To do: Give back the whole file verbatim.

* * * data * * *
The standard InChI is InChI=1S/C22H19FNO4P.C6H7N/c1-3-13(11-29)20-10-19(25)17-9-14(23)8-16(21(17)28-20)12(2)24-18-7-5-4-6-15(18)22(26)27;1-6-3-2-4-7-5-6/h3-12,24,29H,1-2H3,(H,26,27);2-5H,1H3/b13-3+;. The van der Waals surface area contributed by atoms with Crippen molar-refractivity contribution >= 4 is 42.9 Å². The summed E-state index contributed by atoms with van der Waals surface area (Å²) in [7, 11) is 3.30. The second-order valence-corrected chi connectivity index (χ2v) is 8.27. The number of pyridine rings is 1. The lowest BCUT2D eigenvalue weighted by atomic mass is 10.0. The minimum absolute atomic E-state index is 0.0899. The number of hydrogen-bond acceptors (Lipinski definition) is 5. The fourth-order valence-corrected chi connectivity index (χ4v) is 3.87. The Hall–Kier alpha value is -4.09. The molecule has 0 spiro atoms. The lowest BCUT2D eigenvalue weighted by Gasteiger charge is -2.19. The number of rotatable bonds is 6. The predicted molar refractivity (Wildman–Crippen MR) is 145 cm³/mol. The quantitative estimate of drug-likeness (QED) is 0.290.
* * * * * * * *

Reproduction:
The standard InChI is InChI=1S/C22H19FNO4P.C6H7N/c1-3-13(11-29)20-10-19(25)17-9-14(23)8-16(21(17)28-20)12(2)24-18-7-5-4-6-15(18)22(26)27;1-6-3-2-4-7-5-6/h3-12,24,29H,1-2H3,(H,26,27);2-5H,1H3/b13-3+;. The van der Waals surface area contributed by atoms with Crippen molar-refractivity contribution >= 4 is 42.9 Å². The summed E-state index contributed by atoms with van der Waals surface area (Å²) in [7, 11) is 3.30. The second-order valence-corrected chi connectivity index (χ2v) is 8.27. The number of pyridine rings is 1. The lowest BCUT2D eigenvalue weighted by atomic mass is 10.0. The minimum absolute atomic E-state index is 0.0899. The number of hydrogen-bond acceptors (Lipinski definition) is 5. The fourth-order valence-corrected chi connectivity index (χ4v) is 3.87. The Hall–Kier alpha value is -4.09. The molecule has 0 spiro atoms. The lowest BCUT2D eigenvalue weighted by Gasteiger charge is -2.19. The number of rotatable bonds is 6. The predicted molar refractivity (Wildman–Crippen MR) is 145 cm³/mol. The quantitative estimate of drug-likeness (QED) is 0.290.